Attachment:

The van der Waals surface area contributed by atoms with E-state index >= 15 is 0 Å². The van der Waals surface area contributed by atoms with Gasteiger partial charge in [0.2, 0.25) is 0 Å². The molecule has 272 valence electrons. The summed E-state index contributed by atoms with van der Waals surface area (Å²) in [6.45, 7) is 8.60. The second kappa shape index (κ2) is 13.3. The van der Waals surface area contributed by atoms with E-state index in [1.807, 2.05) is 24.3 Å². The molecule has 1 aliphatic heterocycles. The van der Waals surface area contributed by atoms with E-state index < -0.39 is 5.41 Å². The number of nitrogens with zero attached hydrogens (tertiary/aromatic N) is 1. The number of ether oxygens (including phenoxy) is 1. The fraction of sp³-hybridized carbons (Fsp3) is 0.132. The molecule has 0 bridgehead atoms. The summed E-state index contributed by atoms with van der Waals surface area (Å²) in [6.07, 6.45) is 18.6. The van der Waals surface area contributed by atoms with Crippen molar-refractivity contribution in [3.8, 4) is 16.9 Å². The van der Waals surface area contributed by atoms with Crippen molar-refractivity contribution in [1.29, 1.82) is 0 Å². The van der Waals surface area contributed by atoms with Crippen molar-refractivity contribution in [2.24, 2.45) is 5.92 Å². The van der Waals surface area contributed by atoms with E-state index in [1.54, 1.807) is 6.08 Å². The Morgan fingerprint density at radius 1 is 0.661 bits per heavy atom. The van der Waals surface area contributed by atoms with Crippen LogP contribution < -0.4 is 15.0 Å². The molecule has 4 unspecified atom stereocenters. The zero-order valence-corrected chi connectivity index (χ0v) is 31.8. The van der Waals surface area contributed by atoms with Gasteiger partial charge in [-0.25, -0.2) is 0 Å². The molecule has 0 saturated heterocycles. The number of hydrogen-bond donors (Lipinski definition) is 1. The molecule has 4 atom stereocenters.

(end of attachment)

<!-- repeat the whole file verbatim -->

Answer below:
The van der Waals surface area contributed by atoms with E-state index >= 15 is 0 Å². The van der Waals surface area contributed by atoms with Gasteiger partial charge in [0.2, 0.25) is 0 Å². The molecule has 272 valence electrons. The summed E-state index contributed by atoms with van der Waals surface area (Å²) in [6.45, 7) is 8.60. The second kappa shape index (κ2) is 13.3. The van der Waals surface area contributed by atoms with E-state index in [1.807, 2.05) is 24.3 Å². The molecule has 1 aliphatic heterocycles. The van der Waals surface area contributed by atoms with E-state index < -0.39 is 5.41 Å². The number of nitrogens with zero attached hydrogens (tertiary/aromatic N) is 1. The number of ether oxygens (including phenoxy) is 1. The fraction of sp³-hybridized carbons (Fsp3) is 0.132. The molecule has 0 bridgehead atoms. The summed E-state index contributed by atoms with van der Waals surface area (Å²) in [6.07, 6.45) is 18.6. The van der Waals surface area contributed by atoms with Crippen molar-refractivity contribution in [3.8, 4) is 16.9 Å². The van der Waals surface area contributed by atoms with Crippen molar-refractivity contribution in [1.29, 1.82) is 0 Å². The van der Waals surface area contributed by atoms with Crippen molar-refractivity contribution in [2.24, 2.45) is 5.92 Å². The van der Waals surface area contributed by atoms with E-state index in [1.54, 1.807) is 6.08 Å². The Morgan fingerprint density at radius 1 is 0.661 bits per heavy atom. The van der Waals surface area contributed by atoms with Crippen LogP contribution < -0.4 is 15.0 Å². The molecule has 4 unspecified atom stereocenters. The zero-order valence-corrected chi connectivity index (χ0v) is 31.8. The van der Waals surface area contributed by atoms with Gasteiger partial charge in [-0.25, -0.2) is 0 Å². The molecule has 0 saturated heterocycles. The number of hydrogen-bond donors (Lipinski definition) is 1. The molecule has 4 atom stereocenters.